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Whether working from home, playing an online game, streaming your favorite TV show, or connecting with loved ones, a slow or weak Wi-Fi signal can be incredibly frustrating. If you're struggling with sluggish internet speeds and an unstable wireless connection, here's what you can do to improve your Wi-Fi signal and coverage in your home.
Before taking any further steps, first, you want to ensure that your internet connection is as good as it should be. To get accurate results, run a speed test first with an Ethernet cable and then wirelessly. So, grab an Ethernet cable and connect your device directly to the router. Run a speed test to measure your internet's upload and download speeds.
Compare the results with the plan you are subscribed to with your Internet Service Provider (ISP). If you get the expected speeds, your internet service works well. However, if the actual speeds consistently fall far below the promised rates, contact your ISP to troubleshoot any potential issues with your connection.
If the problem isn't in the internet service itself, it's time to put your Wi-Fi to the test. Run a speed test wirelessly while standing close to the router and in different areas of your home. Pay close attention to the results. If you discover that speeds are satisfactory near your router but not so good in other parts of your home, it's a clear sign that action needs to be taken to enhance your Wi-Fi network.
Moving the router to the right spot can bring about a significant change in signal strength and coverage. Where to place your router for the best Wi-Fi signal? Ideally, in a central, open location of your home, with minimal obstructions. This means away from corners, walls, reflective surfaces, and large metal objects as they can weaken the signal. Elevating the router off the floor and placing it on a shelf or desk can also help improve its range and connectivity to all your devices.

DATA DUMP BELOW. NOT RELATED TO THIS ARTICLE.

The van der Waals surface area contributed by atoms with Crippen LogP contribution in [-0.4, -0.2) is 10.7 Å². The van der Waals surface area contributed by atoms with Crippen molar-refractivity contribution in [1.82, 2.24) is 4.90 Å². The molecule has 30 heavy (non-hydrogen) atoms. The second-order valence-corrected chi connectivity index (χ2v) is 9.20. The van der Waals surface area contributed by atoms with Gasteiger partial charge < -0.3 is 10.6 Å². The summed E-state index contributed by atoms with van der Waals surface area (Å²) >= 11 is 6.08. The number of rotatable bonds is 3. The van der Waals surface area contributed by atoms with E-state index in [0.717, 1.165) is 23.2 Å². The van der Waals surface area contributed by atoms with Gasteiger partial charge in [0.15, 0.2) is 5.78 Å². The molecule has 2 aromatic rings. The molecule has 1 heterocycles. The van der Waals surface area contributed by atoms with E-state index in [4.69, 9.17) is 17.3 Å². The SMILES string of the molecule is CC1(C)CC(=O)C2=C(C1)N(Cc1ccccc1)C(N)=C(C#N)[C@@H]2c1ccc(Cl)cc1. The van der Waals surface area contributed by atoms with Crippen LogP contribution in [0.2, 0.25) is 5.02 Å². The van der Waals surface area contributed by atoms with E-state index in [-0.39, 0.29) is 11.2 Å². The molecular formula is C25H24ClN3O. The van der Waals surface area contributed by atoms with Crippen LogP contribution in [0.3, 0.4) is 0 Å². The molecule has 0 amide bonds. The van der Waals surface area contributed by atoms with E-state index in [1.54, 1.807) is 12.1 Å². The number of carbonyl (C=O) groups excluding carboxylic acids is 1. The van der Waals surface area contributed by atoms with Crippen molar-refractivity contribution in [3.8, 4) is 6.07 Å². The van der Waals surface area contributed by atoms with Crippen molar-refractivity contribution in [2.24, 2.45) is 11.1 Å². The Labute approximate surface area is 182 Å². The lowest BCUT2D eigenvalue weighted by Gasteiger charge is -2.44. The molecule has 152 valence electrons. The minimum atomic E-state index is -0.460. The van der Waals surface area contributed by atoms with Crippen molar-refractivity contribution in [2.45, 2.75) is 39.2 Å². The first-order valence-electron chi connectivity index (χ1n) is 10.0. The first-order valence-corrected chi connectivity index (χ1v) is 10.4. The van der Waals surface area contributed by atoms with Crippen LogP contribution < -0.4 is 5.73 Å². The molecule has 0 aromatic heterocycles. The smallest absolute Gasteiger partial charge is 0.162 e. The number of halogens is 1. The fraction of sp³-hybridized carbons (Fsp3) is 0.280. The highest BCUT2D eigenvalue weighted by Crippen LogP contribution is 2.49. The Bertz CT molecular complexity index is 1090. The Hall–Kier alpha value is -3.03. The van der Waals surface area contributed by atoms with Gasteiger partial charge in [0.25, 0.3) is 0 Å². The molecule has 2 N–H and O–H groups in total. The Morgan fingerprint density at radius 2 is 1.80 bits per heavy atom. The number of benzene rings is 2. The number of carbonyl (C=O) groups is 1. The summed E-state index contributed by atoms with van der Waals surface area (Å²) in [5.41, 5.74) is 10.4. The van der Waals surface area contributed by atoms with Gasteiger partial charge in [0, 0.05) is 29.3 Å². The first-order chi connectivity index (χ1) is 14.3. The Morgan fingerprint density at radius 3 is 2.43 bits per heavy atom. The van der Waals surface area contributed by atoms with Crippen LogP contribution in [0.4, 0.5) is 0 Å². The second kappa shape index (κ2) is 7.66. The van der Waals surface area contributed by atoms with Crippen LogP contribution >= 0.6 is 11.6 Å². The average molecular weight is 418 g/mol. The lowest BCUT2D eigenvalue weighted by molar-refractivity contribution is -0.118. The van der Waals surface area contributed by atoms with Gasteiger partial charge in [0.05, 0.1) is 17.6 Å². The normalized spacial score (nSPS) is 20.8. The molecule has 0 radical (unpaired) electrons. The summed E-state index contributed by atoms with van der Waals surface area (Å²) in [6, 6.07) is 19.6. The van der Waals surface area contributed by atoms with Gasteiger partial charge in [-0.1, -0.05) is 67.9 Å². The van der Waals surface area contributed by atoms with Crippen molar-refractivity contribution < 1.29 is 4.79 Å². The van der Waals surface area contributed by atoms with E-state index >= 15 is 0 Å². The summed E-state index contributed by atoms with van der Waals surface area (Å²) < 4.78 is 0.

Gadgets like baby monitors, Bluetooth speakers, cordless phones, or home appliances like microwaves can interfere with your Wi-Fi signal because they operate on the same frequency as your router (2.4GHz). Try to keep other electronics away from your router to minimize signal disruption, or use the 5GHz frequency (if your router supports it), which is less susceptible to interference.
Think of your router as a little computer. Just like you update your laptop to get new features and bug fixes, routers need updates too. These updates often include performance improvements and software patches that can boost your Wi-Fi signal. Check your router's settings and look for a "firmware update" option or visit your manufacturer's website. If a new update is available, install it to keep your router running at its best and make your Wi-Fi stronger and more secure.
You probably already know this, but it's essential to have a password for your Wi-Fi network. An unsecured Wi-Fi network exposes you to security risks and allows unauthorized users to hog your bandwidth, which can slow down your connection. Protect your network with a strong password and encryption to keep away hackers and unwanted guests.
A Wi-Fi range extender or a mesh Wi-Fi system can be a game-changer for larger homes or spaces with Wi-Fi dead zones. Wi-Fi dead zones are areas where the signal is weak or non-existent. A Wi-Fi range extender picks up the existing Wi-Fi signal and retransmits it, extending the network's coverage to reach previously weak or inaccessible areas. On the other hand, a mesh Wi-Fi system consists of multiple interconnected devices called nodes that work together to create seamless and extended Wi-Fi coverage in every corner of your home.